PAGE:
In the most daring piece of music ever composed for a Broadway musical, Leonard Bernstein’s climactic “Quintet (Tonight)” near the end of Act I in “West Side Story” uses the template of a grand operatic ensemble combined with a Bach-like sense of counterpoint with spicy Latin rhythms and contemporary jazz harmonies. Acting as a beacon of clarity within that complex structure are Stephen Sondheim’s masterful lyrics, the best he ever wrote for any show, including his own.
It speaks to the best and to the worst aspects of the current touring production of the 2009 Broadway revival of the show that most musical theater cognoscente would consider the greatest musical ever written that this “Quintet” is delivered with remarkable transparency musically and yet, its meaning muddled by the bizarre inclusion of Spanish—actually Spanglish, in this case—into the mix.
The symmetry that comes from the Jets singing “Well, they began it” on one side of the stage answered by Sharks singing “Well, they began it” from the other side of the stage with both gangs in unison singing, “And we’re the ones to stop ’em once and for all” to emphasize their unity in hatred and conflict is thoroughly obliterated when the Sharks answer in Spanish. Even if you know the lyrics, the verbal gibberish that comes from both sides distractingly making this declaration simultaneously in two different languages is one of the most destructive artistic examples of an attempt to heighten authenticity gone awry.
If you want to do “West Side Story” in Spanish for a Spanish-speaking audience, great. But why offer bilingual dialogue and song verses, sans translation or subtitles, for an English-speaking audience, particularly when the symmetry of the song lyrics and comic timing and meaning of key points in the story are left on the cutting room floor in the process?
With that sizeable caveat aside, and despite a Tony with an uncontrolled quiver who at least on opening night swooped into his climaxes under pitch during “Something’s Coming” and “Maria,” this elaborate production with all of the trimmings serves as a sobering reminder of exactly why this show not only revolutionized but remains the “sine qua non” of the genre.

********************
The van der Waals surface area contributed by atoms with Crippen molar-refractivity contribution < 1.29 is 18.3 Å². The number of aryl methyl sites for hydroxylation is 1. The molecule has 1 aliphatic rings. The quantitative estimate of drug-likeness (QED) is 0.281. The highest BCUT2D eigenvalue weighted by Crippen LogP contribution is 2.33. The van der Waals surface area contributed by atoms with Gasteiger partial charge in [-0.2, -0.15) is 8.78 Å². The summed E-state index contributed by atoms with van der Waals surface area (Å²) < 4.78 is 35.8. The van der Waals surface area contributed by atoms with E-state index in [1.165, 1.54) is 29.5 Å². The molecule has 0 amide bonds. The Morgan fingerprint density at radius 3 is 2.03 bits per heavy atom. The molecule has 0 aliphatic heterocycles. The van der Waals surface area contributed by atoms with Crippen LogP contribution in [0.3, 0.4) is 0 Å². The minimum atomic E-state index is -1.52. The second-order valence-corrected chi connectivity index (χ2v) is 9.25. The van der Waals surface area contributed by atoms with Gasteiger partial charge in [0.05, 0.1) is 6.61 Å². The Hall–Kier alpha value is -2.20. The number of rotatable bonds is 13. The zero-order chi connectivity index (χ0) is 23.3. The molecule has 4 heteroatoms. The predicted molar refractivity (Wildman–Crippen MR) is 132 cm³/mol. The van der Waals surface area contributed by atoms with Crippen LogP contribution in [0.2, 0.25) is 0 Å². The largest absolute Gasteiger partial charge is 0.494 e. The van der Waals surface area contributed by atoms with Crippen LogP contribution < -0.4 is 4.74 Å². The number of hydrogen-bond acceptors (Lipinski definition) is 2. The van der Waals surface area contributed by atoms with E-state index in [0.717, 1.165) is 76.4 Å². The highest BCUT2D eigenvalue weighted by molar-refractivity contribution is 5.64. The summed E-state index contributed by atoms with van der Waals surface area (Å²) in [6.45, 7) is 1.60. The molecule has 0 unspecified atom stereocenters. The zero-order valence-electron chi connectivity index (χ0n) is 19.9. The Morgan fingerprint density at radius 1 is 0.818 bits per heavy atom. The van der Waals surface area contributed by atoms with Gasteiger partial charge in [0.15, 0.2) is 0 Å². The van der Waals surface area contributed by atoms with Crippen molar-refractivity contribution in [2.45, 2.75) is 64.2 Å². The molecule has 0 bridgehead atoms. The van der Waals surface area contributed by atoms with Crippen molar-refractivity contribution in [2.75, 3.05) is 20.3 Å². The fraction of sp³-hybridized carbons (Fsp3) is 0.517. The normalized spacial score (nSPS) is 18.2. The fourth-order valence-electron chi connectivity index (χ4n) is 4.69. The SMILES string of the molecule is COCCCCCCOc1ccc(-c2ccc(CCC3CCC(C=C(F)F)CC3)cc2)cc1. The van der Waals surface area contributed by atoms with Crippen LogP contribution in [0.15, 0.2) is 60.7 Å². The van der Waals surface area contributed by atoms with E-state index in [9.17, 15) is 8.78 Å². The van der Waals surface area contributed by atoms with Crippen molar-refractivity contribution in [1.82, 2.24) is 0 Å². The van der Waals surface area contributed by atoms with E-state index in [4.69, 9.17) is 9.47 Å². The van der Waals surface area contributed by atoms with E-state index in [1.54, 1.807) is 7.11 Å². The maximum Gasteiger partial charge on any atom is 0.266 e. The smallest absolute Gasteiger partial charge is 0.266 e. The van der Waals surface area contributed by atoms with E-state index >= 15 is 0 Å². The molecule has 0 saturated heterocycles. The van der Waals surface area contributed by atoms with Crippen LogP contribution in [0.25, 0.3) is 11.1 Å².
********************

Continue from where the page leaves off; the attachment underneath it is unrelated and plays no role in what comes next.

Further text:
For those who think of Bob Fosse or “A Chorus Line” dancing-for-its-own-sake as the essence of a dance show, Jerome Robbins’ constant character-driven choreography, which is recreated here by Joey McKneely and which at every twist and turn adds an energetic dimension to the story, likely will look like something from a galaxy far, far away. To have a first-rate group of young acting dancers do these steps in character as intended to a superbly rendered live account of Broadway’s best score with full instrumentation as originally conceived is a rare and wonderful theatrical luxury these days that is not to be missed.
And the central element, namely that we watch two bored and anxious teenagers (Kyle Harris, Ali Ewoldt) from two different worlds fall in love despite the bigotry and hatred surrounding them comes through in sharp relief, thanks to the extraordinary chemistry between the two principals. Both characters make a joyous and then heartbreaking journey, and we make it with them. I defy anyone who claims not to like musicals to experience this production and remain unmoved. (Dennis Polkow)
At Cadillac Palace Theatre, 151 West Randolph, (800)775-2000. $32-$95. Through August 14.